Can Technology-Augmented Academic Advising Improve College Graduation Rates?

By Tina Nazerian     Sep 29, 2017

Can Technology-Augmented Academic Advising Improve College Graduation Rates?

According to a 2016 report by the American Academy of Arts & Sciences, only 40 percent of students finish their bachelor’s degree within four years, and only 60 percent graduate from the college they began at within six years of starting. And while gaps in graduation rates across “race and ethnicity are narrowing,” those based on “gender and income are increasing.”

At the EdSurge meetup in Oakland on September 27, four panelists pondered questions about changing those statistics, and whether technology-augmented academic advising can make a difference. Joining us were Jazzie Murphy (Director of Academic Advising at Sacramento State), Hoori Santikian Kalamkarian (Postdoctoral Research Associate at the Community College Research Center), Dwight Smith (Associate Director of Programs at Beyond 12) and Charles Thornburgh (CEO at Civitas Learning). Here are some takeaways:

Graduation Goals, and Thinking Beyond Them

Murphy said it’s been a challenge for Sacramento State to meet its “lofty” goals for four-year graduation rates. More than 60 percent of the students are transfers, who don’t always follow a traditional four-year pathway, said Murphy. A transfer student herself, she added that there’s a moral obligation to students and their families to get them to graduate in a timely manner.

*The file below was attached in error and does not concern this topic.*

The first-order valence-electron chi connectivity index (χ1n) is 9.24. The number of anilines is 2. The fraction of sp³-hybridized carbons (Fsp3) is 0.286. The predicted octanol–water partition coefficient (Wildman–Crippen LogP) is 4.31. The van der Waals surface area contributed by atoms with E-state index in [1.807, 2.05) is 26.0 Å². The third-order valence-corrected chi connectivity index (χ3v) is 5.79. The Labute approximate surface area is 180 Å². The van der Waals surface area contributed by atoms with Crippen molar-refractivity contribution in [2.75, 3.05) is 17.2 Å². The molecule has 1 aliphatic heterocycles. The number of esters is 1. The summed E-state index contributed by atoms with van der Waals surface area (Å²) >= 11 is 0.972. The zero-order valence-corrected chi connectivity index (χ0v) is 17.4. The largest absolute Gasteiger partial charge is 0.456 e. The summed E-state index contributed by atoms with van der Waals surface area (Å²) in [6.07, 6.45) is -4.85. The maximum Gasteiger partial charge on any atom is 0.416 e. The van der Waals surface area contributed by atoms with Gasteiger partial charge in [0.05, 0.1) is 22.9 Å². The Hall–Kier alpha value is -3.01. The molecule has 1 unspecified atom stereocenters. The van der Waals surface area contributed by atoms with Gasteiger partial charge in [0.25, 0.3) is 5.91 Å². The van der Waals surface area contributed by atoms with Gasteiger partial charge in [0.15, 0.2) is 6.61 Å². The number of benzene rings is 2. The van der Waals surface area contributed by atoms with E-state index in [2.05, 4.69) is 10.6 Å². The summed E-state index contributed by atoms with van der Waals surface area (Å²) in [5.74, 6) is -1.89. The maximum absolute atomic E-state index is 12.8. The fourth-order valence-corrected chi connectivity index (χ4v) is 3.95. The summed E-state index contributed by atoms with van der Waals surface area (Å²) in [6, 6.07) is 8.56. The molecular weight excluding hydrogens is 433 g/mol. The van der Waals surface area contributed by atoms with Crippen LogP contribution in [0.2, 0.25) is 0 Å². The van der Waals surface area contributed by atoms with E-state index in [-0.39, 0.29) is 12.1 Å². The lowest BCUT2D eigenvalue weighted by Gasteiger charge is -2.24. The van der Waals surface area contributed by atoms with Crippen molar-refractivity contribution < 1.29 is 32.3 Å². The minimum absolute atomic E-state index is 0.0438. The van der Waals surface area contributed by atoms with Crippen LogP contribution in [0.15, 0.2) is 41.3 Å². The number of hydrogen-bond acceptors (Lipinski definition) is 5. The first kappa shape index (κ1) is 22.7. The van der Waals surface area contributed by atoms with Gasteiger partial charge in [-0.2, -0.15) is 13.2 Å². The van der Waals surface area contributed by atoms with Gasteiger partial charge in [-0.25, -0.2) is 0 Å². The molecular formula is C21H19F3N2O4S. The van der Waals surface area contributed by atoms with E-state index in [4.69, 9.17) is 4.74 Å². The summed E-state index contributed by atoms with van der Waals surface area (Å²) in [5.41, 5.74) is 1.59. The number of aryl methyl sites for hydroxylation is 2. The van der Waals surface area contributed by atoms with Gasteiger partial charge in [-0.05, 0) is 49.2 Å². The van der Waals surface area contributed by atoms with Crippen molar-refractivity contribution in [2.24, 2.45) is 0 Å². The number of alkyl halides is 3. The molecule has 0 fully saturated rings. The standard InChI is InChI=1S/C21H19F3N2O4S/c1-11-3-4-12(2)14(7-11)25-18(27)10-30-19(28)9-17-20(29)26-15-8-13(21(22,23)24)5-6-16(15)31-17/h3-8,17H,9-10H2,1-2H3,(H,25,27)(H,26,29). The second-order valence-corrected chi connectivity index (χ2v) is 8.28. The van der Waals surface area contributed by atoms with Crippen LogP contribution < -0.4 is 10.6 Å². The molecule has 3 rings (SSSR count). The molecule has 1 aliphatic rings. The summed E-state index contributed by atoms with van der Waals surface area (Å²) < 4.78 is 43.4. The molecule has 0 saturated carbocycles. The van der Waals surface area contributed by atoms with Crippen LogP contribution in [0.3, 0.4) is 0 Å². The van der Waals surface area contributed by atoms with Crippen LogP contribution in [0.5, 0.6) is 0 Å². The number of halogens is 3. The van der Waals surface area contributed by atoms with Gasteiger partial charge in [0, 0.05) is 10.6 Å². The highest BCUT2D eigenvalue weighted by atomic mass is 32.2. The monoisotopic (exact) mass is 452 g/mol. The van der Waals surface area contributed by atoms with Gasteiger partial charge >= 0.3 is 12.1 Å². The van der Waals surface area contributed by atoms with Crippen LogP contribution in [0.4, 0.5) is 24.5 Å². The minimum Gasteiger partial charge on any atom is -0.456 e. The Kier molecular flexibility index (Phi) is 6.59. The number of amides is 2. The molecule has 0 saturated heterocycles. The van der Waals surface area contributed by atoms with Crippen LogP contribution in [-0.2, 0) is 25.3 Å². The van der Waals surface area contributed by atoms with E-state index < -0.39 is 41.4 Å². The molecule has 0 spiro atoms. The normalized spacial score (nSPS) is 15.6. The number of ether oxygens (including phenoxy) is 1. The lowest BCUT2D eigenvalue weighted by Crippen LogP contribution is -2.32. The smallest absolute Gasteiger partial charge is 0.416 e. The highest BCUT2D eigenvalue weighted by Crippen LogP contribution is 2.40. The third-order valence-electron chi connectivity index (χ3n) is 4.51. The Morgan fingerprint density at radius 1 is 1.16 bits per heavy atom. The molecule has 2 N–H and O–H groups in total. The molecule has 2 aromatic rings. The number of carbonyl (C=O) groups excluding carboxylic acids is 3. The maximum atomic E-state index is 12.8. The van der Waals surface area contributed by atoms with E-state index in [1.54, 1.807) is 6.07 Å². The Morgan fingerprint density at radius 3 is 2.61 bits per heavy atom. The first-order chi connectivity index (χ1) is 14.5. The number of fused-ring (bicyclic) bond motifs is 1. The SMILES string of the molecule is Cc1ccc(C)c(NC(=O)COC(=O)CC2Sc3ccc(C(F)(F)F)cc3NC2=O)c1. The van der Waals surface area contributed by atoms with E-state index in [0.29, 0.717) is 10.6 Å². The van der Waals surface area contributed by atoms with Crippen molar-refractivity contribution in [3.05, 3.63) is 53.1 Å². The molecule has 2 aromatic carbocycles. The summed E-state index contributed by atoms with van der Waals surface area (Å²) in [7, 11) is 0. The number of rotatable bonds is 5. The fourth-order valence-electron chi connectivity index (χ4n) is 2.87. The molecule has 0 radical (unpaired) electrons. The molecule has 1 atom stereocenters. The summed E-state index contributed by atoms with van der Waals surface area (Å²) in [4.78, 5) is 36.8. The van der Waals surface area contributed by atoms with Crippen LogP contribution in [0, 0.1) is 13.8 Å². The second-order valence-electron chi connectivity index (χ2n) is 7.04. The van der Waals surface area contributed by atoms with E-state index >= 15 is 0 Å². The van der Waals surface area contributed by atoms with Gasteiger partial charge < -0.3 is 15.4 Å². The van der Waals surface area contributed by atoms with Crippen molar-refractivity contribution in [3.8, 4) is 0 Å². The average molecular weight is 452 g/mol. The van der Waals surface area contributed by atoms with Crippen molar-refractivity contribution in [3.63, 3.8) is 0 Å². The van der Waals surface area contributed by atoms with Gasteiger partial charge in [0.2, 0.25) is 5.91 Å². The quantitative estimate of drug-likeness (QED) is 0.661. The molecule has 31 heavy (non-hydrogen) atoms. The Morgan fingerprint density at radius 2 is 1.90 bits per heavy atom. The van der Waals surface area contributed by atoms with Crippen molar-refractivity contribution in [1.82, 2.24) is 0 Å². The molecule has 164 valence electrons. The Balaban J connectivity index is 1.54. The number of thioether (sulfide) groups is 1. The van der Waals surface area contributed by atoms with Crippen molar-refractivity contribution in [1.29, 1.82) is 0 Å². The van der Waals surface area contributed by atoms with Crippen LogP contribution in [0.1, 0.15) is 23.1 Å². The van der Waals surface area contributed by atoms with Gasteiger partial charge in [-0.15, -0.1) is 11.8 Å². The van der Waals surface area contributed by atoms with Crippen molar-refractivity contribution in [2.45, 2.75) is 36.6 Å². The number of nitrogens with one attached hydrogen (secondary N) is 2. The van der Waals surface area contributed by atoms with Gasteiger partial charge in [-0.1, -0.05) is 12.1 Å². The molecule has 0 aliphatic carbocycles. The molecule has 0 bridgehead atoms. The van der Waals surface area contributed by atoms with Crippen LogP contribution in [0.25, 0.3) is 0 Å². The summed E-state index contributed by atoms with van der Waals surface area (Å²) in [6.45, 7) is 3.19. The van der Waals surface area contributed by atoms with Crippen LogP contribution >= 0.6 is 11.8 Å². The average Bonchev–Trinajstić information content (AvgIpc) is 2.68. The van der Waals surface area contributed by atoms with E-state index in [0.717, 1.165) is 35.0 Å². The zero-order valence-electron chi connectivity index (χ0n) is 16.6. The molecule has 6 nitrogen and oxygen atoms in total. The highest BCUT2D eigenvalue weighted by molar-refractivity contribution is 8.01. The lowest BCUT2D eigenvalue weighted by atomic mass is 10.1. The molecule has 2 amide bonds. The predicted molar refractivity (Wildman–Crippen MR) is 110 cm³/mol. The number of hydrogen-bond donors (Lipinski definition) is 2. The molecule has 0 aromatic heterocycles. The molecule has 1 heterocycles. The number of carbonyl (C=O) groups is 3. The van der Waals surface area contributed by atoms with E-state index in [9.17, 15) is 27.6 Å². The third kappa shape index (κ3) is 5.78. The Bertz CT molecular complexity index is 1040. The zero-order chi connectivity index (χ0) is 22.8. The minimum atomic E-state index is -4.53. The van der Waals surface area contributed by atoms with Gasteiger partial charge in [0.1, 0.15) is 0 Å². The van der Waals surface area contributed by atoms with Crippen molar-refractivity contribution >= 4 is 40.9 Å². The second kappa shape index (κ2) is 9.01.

What’s helped her team, she said, are tools like Smart Planner, which shows and recommends students’ degree requirements. All the technology Sacramento State has adopted enhances the face-to-face work done with students, she said.

Yet college graduation is not “the finish line” for students, argued Smith. At Beyond12, coaches are talking to students about “college completion as a step in the process.”


Technology Has Its Place, But So Does Human Interaction

Academic advising tools promise to collect—and offer—an abundance of data and insights. Yet advisors are still looking to the research and industry sectors for guidance on what to do with that information, said Kalamkarian. Human interaction needs to be strategic and personalized, and should give students support “when they need it, how they need it.”

Because advising is not a one-size-fits-all model, advisors are “increasingly having to approach students with more open-ended questions, recognizing that there’s a broader array of issues that may be impacting their performance,” observed Kalamkarian. Helping to address that broader array of questions, she said, means that advisors have to be “doing a lot more than just academic advising.” That’s something she thinks research can support.

Thornburgh agreed that there’s a need for action and research at scale. He pointed out that students can be at risk for different reasons, such as finances, preparation, life and logistics, and not showing up or trying. “Those are completely different conversations,” he explained.

Different Types of Risk

The conventional thinking is that students with low GPAs are the most likely to drop out. But through working with Civitas Learning, Lone Star, a community college system in Houston, identified that they had an “enormous” number of students whose GPAs were above 3.0 who were dropping out in any given term.

“And yet, the way they thought about risk was academic risk,” he said, saying they were missing the high-performing students who were dropping out. Civitas Learning helped the community college system generate a campaign to reach out to these students.

*An earlier version of this article said Dwight Smith is the Assistant Director of Programs at Beyond 12. He is the Associate Director.